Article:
“Alchemical, yeah. That’s where the thickness comes from. It’s not actually any heavier for it.”

“All right. I will be right back; I believe I can fix it pretty quickly.”

She slipped out, shutting the door much more carefully than Addiwyn had.

“Fix it?” Iris said morosely, picking up the wadded dress from her bed and staring at the now-smudged epithet scrawled across it. “How? This is ruined. Just look at this gunk! Maybe a professional cleaner…”

“Surely she wouldn’t make a promise like that unless she could back it up?” Maureen said encouragingly.

“Indeed,” added Ravana. “She is herself an alchemist of some considerable renown.”

“Is she?” Szith asked, raising her eyebrows.

“Ah, that’s right,” Ravana said smoothly. “Considering your point of origin, Szith, you are unlikely to have heard of Morvana the Poisoner.”

Everyone stared at her.

“Who?” Iris demanded.

“The what?” Maureen added.

Ravana shrugged, picking up the brush she had dropped and casually resuming work on her pale hair. “Perhaps it’s a matter chiefly of interest to the nobility. She never operated in the Tiraan Empire, at least not that I’ve heard. Morvana the Poisoner was an assassin who spent ten years cutting a swath across the Malderaan continent, striking down dozens of high-profile targets. Over a hundred, possibly; matters become a little confused when people are killed by untraceable alchemical substances. Others may also have taken advantage of the carnage to commit their own murders and blame them on her. The Poisoner published claims in various newspapers that each of her victims were members of the Black Wreath and had been killed for that reason.”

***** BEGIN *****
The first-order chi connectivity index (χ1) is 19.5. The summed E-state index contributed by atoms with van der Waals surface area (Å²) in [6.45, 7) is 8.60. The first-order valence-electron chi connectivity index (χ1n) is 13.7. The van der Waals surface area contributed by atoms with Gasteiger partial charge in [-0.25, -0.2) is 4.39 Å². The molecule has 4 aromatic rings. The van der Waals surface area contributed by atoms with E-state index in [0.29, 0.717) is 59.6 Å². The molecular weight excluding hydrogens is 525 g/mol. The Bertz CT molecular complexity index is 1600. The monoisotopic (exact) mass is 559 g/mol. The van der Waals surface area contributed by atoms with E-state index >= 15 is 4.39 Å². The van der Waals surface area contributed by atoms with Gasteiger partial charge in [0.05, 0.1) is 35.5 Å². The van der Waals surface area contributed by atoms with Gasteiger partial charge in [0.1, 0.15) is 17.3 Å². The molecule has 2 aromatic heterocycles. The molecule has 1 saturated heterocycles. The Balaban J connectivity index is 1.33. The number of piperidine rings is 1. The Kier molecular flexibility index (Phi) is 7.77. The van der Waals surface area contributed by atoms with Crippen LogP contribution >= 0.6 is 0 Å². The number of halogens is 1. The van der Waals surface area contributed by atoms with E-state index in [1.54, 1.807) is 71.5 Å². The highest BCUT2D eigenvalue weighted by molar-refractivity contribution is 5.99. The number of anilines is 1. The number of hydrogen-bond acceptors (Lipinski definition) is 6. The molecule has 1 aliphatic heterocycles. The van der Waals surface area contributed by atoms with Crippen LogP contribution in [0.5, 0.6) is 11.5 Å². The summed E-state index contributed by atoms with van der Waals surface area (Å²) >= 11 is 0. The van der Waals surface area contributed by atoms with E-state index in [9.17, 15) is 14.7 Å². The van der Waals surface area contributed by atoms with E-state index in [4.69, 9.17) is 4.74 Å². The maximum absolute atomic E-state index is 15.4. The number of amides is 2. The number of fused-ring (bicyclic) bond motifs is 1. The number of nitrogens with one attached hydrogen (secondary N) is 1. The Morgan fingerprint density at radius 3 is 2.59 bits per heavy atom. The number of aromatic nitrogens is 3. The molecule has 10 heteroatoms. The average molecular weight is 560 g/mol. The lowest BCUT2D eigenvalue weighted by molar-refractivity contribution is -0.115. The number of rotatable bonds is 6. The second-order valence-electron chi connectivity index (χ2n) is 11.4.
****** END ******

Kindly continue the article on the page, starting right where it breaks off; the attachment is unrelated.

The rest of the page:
“Wh—that—surely…” Maureen gulped heavily, wide-eyed. “You can’t think that’s the lady who’s in charge of our dorm.”

Ravana only shrugged again, smiling. “Well, it could be a different Afritia Morvana. I’ve certainly never heard either name elsewhere, but it’s a wide world. And really, if you were an alumnus of the Unseen University with a dozen governments and the Black Wreath actively seeking your head, the prospect of hiding behind Arachne Tellwyrn’s skirts would start to seem rather inviting, don’t you think?” She set the brush down on her nightstand, her smile widening to an outright grin. “In any case, I would not like to be the person responsible for disturbing the tranquility of her home.” She angled her head pointedly at the door, tracing her ear with finger and thumb and then extending the gesture outward, as if outlining a longer, pointed ear.

“Ah,” Maureen said, nodding. She and Iris still looked slightly spooked. Szith simply gazed thoughtfully at the door.

Both Iris and Maureen jumped when it opened suddenly and Afritia stepped in. She held Ravana’s small make-up pad in one hand and a black silk pouch in the other.

“I think you’re right, Ravana; the rest of this is not salvageable,” she said apologetically, handing back the clamshell. “I’m sorry.”

“Not at all,” Ravana said smoothly. “It clearly is no fault of yours.”

“Iris,” Afritia went on, stepping over to hand her the pouch. “Sprinkle this on the stain and wait five minutes. Just brush it off after that; the rouge should come right off with the powder. Just… On the floor is fine, if you avoid the rug. I’ll come in and sweep it up while you’re in class. Will that leave you enough time to get ready? I can send word to your professor if you’ll be late.”

“I…no, that’ll be enough,” Iris said, blinking back fresh tears. “I just… Thanks so much. I’m sorry to be a bother.”